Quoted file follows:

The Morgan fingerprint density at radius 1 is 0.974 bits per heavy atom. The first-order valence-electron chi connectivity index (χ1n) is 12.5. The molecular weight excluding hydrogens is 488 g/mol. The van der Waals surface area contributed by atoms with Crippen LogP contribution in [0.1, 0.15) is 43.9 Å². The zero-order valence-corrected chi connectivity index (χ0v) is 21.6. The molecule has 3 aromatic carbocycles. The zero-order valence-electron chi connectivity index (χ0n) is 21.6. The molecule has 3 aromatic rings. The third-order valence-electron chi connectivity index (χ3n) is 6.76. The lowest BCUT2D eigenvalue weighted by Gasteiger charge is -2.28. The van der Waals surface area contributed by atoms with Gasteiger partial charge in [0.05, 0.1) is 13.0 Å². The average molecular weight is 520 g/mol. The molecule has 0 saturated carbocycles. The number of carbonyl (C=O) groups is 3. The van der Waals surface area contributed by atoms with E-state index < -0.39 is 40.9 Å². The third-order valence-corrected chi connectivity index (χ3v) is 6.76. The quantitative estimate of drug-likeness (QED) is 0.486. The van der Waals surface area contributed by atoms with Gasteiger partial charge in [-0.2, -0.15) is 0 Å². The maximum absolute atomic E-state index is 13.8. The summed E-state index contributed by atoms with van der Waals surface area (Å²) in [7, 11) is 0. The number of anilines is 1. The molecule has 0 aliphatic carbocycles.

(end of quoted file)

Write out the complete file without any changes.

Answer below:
The Morgan fingerprint density at radius 1 is 0.974 bits per heavy atom. The first-order valence-electron chi connectivity index (χ1n) is 12.5. The molecular weight excluding hydrogens is 488 g/mol. The van der Waals surface area contributed by atoms with Crippen LogP contribution in [0.1, 0.15) is 43.9 Å². The zero-order valence-corrected chi connectivity index (χ0v) is 21.6. The molecule has 3 aromatic carbocycles. The zero-order valence-electron chi connectivity index (χ0n) is 21.6. The molecule has 3 aromatic rings. The third-order valence-electron chi connectivity index (χ3n) is 6.76. The lowest BCUT2D eigenvalue weighted by Gasteiger charge is -2.28. The van der Waals surface area contributed by atoms with Gasteiger partial charge in [0.05, 0.1) is 13.0 Å². The average molecular weight is 520 g/mol. The molecule has 0 saturated carbocycles. The number of carbonyl (C=O) groups is 3. The van der Waals surface area contributed by atoms with E-state index < -0.39 is 40.9 Å². The third-order valence-corrected chi connectivity index (χ3v) is 6.76. The quantitative estimate of drug-likeness (QED) is 0.486. The van der Waals surface area contributed by atoms with Gasteiger partial charge in [-0.2, -0.15) is 0 Å². The maximum absolute atomic E-state index is 13.8. The summed E-state index contributed by atoms with van der Waals surface area (Å²) in [7, 11) is 0. The number of anilines is 1. The molecule has 0 aliphatic carbocycles.